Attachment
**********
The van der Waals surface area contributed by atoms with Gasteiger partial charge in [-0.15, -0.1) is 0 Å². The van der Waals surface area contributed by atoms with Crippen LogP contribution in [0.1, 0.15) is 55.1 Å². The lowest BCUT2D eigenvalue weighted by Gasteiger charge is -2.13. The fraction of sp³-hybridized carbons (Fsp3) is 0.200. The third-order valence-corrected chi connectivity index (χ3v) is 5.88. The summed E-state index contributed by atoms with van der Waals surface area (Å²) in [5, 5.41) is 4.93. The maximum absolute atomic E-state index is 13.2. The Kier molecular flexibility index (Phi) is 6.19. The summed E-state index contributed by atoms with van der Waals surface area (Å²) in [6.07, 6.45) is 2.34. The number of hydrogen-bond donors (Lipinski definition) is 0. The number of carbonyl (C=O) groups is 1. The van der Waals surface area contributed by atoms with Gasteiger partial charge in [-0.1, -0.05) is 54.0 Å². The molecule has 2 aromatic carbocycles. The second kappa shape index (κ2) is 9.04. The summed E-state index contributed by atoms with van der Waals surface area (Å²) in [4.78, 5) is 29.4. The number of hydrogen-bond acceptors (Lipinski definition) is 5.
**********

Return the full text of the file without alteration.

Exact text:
The van der Waals surface area contributed by atoms with Gasteiger partial charge in [-0.15, -0.1) is 0 Å². The van der Waals surface area contributed by atoms with Crippen LogP contribution in [0.1, 0.15) is 55.1 Å². The lowest BCUT2D eigenvalue weighted by Gasteiger charge is -2.13. The fraction of sp³-hybridized carbons (Fsp3) is 0.200. The third-order valence-corrected chi connectivity index (χ3v) is 5.88. The summed E-state index contributed by atoms with van der Waals surface area (Å²) in [5, 5.41) is 4.93. The maximum absolute atomic E-state index is 13.2. The Kier molecular flexibility index (Phi) is 6.19. The summed E-state index contributed by atoms with van der Waals surface area (Å²) in [6.07, 6.45) is 2.34. The number of hydrogen-bond donors (Lipinski definition) is 0. The number of carbonyl (C=O) groups is 1. The van der Waals surface area contributed by atoms with Gasteiger partial charge in [-0.1, -0.05) is 54.0 Å². The molecule has 2 aromatic carbocycles. The second kappa shape index (κ2) is 9.04. The summed E-state index contributed by atoms with van der Waals surface area (Å²) in [4.78, 5) is 29.4. The number of hydrogen-bond acceptors (Lipinski definition) is 5.